Column: How alfalfa, cows and a Saudi-owned farming operation became villains of Western water woes


People don’t eat much alfalfa, at least not directly.

But the crop widely grown throughout California and the West to feed cows across the world has become central to discussions about managing a future with limited water.

That’s part of the larger debate over what’s being grown and where it goes, and even what people should eat to ease pressure on the water supply and fight climate change.

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There’s some foreign intrigue about water-intensive crops like alfalfa going overseas to places like China, Japan and the Middle East. In Arizona, an apparent sweetheart land deal with cheap water that benefits a Saudi-owned farming operation is drawing increasing scrutiny.

But before making foreigners scapegoats for Western water woes, it’s important to remember that much of U.S. agriculture has long cultivated a worldwide market. That’s not going to change, nor should it, for economic and global food-security reasons. Further, climate change and ignoring the reality of less water for too long are bigger culprits.

For all the admonitions about restricting lawn watering and showers — and they are important — the way to survive, grow and prosper in a water-challenged future in large part will depend on changes in irrigated agriculture.

That’s already starting to happen, along with development of new water sources through recycling, desalination and stormwater capture.

Much of this is controversial, none of it is cheap and more of it will be needed.

Engineering and technology brought water to much of the West, even if some of those generations-old methods seem antiquated today. Technology and revised thinking about how to manage water can avoid a grim water future — though that’s by no means guaranteed.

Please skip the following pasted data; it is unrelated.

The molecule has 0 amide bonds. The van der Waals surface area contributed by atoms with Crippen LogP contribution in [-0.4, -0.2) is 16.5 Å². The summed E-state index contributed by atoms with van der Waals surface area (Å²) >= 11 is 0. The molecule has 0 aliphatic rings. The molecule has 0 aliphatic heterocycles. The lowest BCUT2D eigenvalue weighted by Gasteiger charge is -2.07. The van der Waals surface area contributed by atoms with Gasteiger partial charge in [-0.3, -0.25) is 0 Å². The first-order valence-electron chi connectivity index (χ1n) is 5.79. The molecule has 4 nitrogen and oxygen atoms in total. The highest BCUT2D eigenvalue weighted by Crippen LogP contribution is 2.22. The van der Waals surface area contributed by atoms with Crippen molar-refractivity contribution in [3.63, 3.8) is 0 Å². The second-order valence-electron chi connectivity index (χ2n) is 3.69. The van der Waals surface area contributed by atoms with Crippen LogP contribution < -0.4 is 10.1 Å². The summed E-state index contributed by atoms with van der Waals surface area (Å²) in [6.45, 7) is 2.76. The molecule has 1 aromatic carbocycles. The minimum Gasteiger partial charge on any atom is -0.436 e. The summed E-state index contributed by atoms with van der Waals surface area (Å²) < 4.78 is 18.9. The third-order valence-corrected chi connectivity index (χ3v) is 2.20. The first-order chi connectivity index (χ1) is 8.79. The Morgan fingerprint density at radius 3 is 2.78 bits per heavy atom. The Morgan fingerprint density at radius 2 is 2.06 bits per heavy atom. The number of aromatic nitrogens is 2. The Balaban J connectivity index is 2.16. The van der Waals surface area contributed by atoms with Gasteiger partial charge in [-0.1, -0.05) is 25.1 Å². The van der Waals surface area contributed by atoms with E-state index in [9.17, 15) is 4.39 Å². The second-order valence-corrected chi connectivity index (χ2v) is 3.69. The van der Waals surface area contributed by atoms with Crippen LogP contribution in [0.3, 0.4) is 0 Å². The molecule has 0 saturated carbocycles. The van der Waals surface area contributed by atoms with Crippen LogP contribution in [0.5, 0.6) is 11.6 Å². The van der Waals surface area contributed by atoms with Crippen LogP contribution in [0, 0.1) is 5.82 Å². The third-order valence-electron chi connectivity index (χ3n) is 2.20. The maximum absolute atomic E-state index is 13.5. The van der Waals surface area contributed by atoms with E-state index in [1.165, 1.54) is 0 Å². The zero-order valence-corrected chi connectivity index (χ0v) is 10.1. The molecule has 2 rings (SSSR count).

The region is in the midst of what experts say is the driest stretch in more than 1,000 years. Despite a remarkable conservation ethic among Californians — San Diego County reduced water consumption by more than 40 percent per person over the past 30 years, for example — Western states have been reluctant to take bolder actions to reduce reliance on the stressed Colorado River.

It’s a rare report on the state of water that doesn’t at least mention that California agriculture uses about 80 percent of the state’s water, with the remaining going toward residential, commercial and public uses.

A five-minute video by the Vox news organization gives a fascinating breakdown of water consumption across the Western states, based on estimates by a team of experts.

Residential homes (indoors and outdoors) “use only 6 percent of water consumption,” according to the video. Commercial and industrial use accounts for 8 percent.

The other 86 percent is used to grow crops.

Of those, alfalfa uses the most water. Alfalfa, grass hay and corn silage — all used to feed dairy cows and beef cattle — combine for 32 percent of Western water usage, according to Vox.

That’s more than double the residential and commercial/industrial water take.

Americans eat far more beef than the global average. And while consumption of milk has been on the decline, USDA data shows overall American dairy consumption per capita across products has been on the rise annually for the past 15 years, according to